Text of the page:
Since 2011, the Tasmanian Institute of Agriculture (TIA) has operated a surveillance program to monitor for incursions of TPP in eastern Australian processing potato crops using yellow sticky traps.

Funding for that initial project was extended to June 2017, and then again to June 2018. After the discovery of TPP in Western Australia, the project scope was also broadened to include fresh potatoes and other solanaceous crops.

This final report covers the phase of the project that ran from 2017 to 2018.

Over the period covered in the report, more than 3,000 sticky traps were sent to participants in Tasmania, Victoria, New South Wales and Queensland.

Nearly 50 per cent of these traps were returned to TIA for screening, with no TPP detections during the trapping period, supporting continued assurance of Area of Freedom status for industry stakeholders.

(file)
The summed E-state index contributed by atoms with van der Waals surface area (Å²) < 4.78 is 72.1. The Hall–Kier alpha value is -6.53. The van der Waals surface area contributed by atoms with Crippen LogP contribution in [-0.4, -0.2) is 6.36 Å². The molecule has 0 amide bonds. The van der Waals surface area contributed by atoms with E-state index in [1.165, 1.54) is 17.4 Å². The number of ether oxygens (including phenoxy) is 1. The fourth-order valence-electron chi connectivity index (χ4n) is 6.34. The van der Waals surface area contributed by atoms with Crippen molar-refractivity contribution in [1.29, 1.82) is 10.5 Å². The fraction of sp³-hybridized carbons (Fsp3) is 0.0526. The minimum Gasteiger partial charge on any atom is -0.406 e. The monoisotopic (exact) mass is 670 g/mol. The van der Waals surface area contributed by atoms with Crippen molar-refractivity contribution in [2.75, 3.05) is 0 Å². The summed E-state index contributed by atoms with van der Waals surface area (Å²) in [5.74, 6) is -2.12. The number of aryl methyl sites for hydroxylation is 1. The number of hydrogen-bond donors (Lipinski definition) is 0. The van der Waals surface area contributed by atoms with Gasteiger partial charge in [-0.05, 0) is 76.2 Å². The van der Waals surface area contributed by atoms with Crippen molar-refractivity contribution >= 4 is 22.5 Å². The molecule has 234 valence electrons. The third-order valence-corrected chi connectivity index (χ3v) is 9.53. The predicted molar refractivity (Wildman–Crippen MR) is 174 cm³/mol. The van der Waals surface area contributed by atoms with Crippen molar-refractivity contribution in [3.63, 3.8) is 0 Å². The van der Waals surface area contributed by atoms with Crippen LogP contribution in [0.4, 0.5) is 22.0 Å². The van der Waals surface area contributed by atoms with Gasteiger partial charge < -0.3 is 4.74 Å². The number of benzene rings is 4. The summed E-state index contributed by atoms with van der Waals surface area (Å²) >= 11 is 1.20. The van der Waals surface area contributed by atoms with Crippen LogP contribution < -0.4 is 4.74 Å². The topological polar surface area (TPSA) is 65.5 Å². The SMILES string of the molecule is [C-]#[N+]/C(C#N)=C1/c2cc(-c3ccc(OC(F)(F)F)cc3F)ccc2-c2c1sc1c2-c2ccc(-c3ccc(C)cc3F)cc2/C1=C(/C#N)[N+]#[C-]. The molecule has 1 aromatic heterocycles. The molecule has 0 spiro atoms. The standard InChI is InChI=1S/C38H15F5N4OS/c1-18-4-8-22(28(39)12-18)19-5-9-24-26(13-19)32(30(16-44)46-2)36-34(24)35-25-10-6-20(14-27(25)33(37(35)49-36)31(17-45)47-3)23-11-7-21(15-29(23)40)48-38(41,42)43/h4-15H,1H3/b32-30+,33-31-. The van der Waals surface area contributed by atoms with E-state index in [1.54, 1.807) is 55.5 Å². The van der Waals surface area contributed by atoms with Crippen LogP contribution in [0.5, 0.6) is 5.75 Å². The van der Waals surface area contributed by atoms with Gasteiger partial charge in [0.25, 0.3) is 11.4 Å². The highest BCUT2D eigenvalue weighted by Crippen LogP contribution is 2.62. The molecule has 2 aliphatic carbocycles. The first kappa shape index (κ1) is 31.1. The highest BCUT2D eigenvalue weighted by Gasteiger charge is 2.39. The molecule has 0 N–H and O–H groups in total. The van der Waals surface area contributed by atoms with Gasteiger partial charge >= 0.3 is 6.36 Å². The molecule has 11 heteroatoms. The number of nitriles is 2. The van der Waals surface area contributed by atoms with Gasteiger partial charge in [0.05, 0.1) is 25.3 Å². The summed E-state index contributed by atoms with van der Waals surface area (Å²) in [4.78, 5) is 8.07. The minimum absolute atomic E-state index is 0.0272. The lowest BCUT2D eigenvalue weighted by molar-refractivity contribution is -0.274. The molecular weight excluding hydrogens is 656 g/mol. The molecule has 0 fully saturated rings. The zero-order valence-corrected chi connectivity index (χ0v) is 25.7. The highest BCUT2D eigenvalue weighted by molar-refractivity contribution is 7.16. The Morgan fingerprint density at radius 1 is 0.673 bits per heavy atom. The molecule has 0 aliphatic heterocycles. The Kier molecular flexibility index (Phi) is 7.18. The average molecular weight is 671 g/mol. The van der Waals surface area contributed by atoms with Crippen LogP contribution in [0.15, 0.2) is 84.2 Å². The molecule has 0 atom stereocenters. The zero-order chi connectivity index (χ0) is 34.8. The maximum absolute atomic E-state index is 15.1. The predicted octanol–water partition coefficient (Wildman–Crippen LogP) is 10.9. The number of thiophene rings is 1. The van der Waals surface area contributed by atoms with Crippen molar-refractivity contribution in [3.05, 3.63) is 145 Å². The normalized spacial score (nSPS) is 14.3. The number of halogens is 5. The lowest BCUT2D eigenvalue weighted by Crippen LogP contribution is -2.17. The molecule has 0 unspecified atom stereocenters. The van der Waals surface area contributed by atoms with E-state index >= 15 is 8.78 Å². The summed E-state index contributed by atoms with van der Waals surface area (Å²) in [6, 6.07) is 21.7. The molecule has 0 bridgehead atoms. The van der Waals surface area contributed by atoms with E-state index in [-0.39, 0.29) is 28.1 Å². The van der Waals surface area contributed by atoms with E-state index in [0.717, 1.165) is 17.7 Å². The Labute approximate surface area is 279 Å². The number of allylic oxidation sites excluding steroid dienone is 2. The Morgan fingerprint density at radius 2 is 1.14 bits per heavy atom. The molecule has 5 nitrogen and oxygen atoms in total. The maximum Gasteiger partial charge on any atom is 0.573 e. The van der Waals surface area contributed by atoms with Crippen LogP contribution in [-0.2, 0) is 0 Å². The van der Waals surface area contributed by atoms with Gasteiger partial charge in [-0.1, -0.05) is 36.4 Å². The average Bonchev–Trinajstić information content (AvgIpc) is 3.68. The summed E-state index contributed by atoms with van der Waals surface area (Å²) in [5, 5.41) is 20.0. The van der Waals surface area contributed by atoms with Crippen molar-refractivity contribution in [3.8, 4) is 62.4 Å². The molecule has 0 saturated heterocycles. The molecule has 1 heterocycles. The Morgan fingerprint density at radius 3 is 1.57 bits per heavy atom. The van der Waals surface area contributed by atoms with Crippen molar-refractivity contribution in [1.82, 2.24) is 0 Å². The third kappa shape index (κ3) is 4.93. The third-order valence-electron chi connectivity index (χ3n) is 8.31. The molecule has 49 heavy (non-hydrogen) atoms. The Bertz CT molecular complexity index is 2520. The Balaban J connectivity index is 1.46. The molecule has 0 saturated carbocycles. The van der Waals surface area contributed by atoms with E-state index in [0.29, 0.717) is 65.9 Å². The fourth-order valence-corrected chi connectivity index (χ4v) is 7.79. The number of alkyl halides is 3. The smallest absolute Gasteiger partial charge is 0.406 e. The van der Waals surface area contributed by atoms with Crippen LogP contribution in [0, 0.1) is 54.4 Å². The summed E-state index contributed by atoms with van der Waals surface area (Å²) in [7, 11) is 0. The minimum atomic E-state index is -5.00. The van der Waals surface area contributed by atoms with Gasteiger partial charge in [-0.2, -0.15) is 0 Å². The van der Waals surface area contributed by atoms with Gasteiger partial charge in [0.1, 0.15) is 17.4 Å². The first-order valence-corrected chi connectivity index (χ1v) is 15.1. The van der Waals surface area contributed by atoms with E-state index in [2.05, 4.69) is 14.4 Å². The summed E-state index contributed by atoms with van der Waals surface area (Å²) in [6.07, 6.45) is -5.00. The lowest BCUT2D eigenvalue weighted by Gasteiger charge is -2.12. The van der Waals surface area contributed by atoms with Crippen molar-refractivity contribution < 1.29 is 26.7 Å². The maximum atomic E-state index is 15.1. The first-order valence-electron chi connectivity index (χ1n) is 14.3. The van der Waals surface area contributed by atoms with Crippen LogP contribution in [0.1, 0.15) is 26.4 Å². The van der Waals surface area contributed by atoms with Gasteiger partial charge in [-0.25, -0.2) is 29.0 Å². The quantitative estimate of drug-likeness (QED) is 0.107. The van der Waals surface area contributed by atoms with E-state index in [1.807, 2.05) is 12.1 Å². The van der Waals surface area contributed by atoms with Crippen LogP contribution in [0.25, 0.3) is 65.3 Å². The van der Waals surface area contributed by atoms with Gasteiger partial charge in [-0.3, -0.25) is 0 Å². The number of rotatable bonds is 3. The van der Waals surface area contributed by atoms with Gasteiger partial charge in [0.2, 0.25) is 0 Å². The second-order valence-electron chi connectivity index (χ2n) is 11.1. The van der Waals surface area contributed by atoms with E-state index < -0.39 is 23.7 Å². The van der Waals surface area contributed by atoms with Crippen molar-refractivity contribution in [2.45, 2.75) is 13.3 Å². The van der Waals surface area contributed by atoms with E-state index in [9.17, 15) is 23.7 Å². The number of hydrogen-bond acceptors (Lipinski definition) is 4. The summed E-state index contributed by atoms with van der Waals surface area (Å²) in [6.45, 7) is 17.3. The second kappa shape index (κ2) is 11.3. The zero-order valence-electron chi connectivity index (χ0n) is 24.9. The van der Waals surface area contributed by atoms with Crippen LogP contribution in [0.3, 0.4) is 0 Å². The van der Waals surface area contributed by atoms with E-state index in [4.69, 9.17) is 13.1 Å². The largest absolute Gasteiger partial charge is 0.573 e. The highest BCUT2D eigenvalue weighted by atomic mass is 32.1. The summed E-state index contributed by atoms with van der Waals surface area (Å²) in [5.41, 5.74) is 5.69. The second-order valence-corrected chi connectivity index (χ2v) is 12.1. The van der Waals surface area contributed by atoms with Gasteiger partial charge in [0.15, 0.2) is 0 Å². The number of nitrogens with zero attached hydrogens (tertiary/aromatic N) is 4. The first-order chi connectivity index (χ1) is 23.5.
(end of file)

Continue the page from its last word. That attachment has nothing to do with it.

While they were deployed, the traps caught more than 6,400 native psyllids. Interestingly, they also caught low numbers of potential psyllid predators – predominantly lacewings (Hemerobiidae) and ladybirds (Coccinellidae). This data provides a valuable baseline estimate of their present abundance in host crops that are free of TPP.

By appointing a dedicated project coordinator to organise an enhanced network of traps and liaise with an expanded industry base, this levy-funded project enabled a more coordinated approach to state surveillance activities which will continue to pay dividends in future.